Same old Modi

Indian Prime Minister Narendra Modi’s first two terms saw massive crackdown against dissenting voices

By Editorial Board
June 17, 2024
Indian author Arundhati Roy makes her opening speech as the Spokesperson of the Jury during the Istanbul session of The World Tribunal on Iraq. — Reuters/File

Delhi Lieutenant Governor Vinai Kumar Saxena has sanctioned the prosecution of Indian author-activist Arundhati Roy and Sheikh Showkat Hussain, a former professor in Indian Occupied Kashmir, under the notorious Unlawful Activities (Prevention) Act (UAPA) for allegedly making provocative speeches at an event in New Delhi in 2010. Indian Prime Minister Narendra Modi’s first two terms saw massive crackdown against dissenting voices, particularly those who spoke up for Muslim rights and Occupied Kashmir. It seems his third stint will be no different. Going after an author like Roy for a speech given 14 years ago is the sort of typical harassment fascists use to silence dissent. Roy had said that Kashmir “has never been an integral part of India”. An FIR filed in 2010 claimed that Roy’s speech, and a number of others, “jeopardised public peace and security” by advocating for the separation of Kashmir from India. Arundhati Roy became the first Indian citizen to win the prestigious Booker Prize in 1997 for her novel The God of Small Things but under the draconian UAPA, she could now face extreme punishment. This is a reminder that Modi 3.0 might not be much different from his previous two regimes despite the fact that the Indian voter did not give him or his party, the BJP, a simple majority. Despite Brand Modi facing a hit in the election results, Modi is hell-bent upon doing the same things he did in his previous tenures.

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Modi 3.0 has also retained the top four ministries – External Affairs Minister Jaishankar who remains head of India’s foreign policy, Amit Shah remains India’s home minister, Nirmala Sitharaman finance minister and Rajnath Singh as defence minister – apart from key infrastructure ministries that are largely the same as well. Another thing that stands out is that there is no Muslim minister in this Modi cabinet – not even a token name. According to the Indian media, this is the first time since independence that no Muslim MP has taken oath as minister after the elections. Modi had one token Muslim minister each in his previous two cabinets. Not that it saved Muslims from being lynched or targeted and harassed by Modi supporters. Some believe that since such tokenism did not change the reality of Modi’s Hindutva rule where Muslims were treated worse than animals, it’s probably for the better that such tokenism has been done away for good. However, it also shows that we should not expect anything new from the Modi government.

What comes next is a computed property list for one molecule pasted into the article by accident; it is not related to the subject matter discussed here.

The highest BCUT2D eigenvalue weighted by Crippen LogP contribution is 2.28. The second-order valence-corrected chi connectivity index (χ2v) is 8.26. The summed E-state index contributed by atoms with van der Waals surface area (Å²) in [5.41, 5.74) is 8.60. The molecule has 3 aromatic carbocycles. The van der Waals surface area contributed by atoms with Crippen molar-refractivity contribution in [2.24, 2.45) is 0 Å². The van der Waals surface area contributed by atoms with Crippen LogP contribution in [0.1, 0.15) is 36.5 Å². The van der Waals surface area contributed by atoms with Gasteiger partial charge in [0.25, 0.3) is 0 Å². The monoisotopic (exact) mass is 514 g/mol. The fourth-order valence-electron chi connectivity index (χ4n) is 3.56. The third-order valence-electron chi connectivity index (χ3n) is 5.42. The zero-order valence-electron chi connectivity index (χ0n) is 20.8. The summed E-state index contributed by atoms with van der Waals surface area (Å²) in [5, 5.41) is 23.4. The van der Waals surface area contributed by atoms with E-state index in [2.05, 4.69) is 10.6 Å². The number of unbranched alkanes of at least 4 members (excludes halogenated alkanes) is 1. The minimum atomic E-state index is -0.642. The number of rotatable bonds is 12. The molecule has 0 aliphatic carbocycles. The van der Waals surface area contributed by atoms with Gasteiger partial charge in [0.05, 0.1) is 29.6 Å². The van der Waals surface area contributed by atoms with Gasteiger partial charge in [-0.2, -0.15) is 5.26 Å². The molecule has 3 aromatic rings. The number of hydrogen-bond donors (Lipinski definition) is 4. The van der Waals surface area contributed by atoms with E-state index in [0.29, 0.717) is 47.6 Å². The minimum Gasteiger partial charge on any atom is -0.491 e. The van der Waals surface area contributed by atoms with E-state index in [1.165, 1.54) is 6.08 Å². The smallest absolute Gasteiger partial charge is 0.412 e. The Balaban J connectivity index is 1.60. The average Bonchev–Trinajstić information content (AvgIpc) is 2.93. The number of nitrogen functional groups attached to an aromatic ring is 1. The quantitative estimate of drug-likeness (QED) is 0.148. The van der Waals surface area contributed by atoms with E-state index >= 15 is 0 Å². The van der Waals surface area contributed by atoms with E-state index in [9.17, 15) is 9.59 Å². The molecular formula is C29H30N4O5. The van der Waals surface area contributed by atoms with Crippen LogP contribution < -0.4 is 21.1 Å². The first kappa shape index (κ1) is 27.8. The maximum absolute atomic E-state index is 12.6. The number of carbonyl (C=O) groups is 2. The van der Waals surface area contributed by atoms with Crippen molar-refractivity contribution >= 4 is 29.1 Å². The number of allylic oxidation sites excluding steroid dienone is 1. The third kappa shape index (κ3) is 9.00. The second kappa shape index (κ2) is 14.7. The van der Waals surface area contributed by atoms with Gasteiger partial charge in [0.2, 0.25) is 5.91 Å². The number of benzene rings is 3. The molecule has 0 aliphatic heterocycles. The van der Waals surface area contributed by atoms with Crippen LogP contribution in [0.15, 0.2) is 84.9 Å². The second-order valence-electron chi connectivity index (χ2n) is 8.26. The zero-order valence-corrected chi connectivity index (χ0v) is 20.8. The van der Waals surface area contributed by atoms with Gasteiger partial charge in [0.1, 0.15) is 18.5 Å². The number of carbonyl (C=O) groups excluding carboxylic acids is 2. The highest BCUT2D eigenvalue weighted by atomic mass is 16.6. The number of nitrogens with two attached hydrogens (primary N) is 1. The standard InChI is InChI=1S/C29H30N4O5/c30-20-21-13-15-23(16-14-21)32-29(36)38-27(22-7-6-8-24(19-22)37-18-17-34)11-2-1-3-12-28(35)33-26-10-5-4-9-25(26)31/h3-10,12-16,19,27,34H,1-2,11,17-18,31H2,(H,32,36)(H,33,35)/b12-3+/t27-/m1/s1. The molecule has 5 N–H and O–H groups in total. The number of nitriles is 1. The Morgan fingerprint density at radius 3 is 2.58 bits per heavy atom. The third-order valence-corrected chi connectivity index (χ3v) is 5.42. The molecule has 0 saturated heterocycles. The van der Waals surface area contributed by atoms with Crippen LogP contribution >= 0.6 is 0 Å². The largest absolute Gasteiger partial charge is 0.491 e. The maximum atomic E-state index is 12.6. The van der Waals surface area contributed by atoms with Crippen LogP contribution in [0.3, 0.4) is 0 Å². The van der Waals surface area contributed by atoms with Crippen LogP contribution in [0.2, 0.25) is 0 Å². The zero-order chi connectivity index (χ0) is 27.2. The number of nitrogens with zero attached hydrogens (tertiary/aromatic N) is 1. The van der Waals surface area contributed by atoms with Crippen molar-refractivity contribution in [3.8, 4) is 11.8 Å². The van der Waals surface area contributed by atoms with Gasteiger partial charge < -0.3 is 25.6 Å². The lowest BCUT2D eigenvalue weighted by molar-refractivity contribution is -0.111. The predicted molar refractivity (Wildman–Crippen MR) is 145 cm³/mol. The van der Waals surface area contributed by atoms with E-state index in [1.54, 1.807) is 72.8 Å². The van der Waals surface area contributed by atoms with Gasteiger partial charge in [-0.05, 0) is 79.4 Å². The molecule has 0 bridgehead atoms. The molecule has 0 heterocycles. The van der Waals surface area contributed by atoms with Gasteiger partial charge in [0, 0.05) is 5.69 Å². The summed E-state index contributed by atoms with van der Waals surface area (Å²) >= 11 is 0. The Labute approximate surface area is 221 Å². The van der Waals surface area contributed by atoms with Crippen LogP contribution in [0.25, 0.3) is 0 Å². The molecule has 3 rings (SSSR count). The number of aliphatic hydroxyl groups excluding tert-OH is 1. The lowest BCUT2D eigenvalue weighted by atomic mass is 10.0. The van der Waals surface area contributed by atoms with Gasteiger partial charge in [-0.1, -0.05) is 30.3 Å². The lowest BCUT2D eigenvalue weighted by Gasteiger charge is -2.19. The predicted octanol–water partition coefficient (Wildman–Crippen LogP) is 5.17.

After the shocking elections results where the BJP could not secure a simple majority on its own and had to go for a coalition government out of necessity rather than strategic purposes like in Modi’s past two tenures, there were hopes that the BJP would introspect on why it didn’t do well in the 2024 elections. There are two views on this: one, the Modi government is ‘pretending’ that it remains unaffected even after the results when it actually is reeling from the shock of it, and two, Modi 3.0 may just react more ruthlessly given the resounding electoral setback. Pundits are hopeful that with a strong opposition in parliament after a long time, Modi will not be able to bulldoze legislation like he did in his previous two governments. This time, they say, things will be different. For the moment, however, it seems as if Modi has not learnt any lesson and will continue to wage a war on India’s Muslim citizens and India’s dissenting voices a la Arundhati Roy. Modi 3.0 will most likely be another disaster for critical voices in India and its minorities.

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